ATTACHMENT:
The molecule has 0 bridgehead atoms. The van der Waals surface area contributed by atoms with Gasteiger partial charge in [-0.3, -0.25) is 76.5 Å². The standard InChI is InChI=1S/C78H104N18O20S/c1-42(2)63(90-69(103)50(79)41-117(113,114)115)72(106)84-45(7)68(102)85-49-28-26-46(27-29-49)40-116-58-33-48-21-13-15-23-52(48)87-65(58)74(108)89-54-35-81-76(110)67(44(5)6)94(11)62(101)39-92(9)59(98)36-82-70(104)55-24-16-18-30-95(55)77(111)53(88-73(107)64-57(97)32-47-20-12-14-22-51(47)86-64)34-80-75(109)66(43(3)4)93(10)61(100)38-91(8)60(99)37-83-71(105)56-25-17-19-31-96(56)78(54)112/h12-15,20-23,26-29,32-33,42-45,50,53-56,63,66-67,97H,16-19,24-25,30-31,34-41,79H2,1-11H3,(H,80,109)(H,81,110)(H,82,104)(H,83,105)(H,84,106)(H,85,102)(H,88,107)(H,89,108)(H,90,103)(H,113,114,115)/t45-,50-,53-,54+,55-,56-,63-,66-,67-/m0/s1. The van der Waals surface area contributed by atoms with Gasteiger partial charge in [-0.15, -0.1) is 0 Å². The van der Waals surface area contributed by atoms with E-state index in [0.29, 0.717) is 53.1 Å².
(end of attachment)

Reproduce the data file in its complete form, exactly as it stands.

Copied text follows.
The molecule has 0 bridgehead atoms. The van der Waals surface area contributed by atoms with Gasteiger partial charge in [-0.3, -0.25) is 76.5 Å². The standard InChI is InChI=1S/C78H104N18O20S/c1-42(2)63(90-69(103)50(79)41-117(113,114)115)72(106)84-45(7)68(102)85-49-28-26-46(27-29-49)40-116-58-33-48-21-13-15-23-52(48)87-65(58)74(108)89-54-35-81-76(110)67(44(5)6)94(11)62(101)39-92(9)59(98)36-82-70(104)55-24-16-18-30-95(55)77(111)53(88-73(107)64-57(97)32-47-20-12-14-22-51(47)86-64)34-80-75(109)66(43(3)4)93(10)61(100)38-91(8)60(99)37-83-71(105)56-25-17-19-31-96(56)78(54)112/h12-15,20-23,26-29,32-33,42-45,50,53-56,63,66-67,97H,16-19,24-25,30-31,34-41,79H2,1-11H3,(H,80,109)(H,81,110)(H,82,104)(H,83,105)(H,84,106)(H,85,102)(H,88,107)(H,89,108)(H,90,103)(H,113,114,115)/t45-,50-,53-,54+,55-,56-,63-,66-,67-/m0/s1. The van der Waals surface area contributed by atoms with Gasteiger partial charge in [-0.15, -0.1) is 0 Å². The van der Waals surface area contributed by atoms with E-state index in [0.29, 0.717) is 53.1 Å².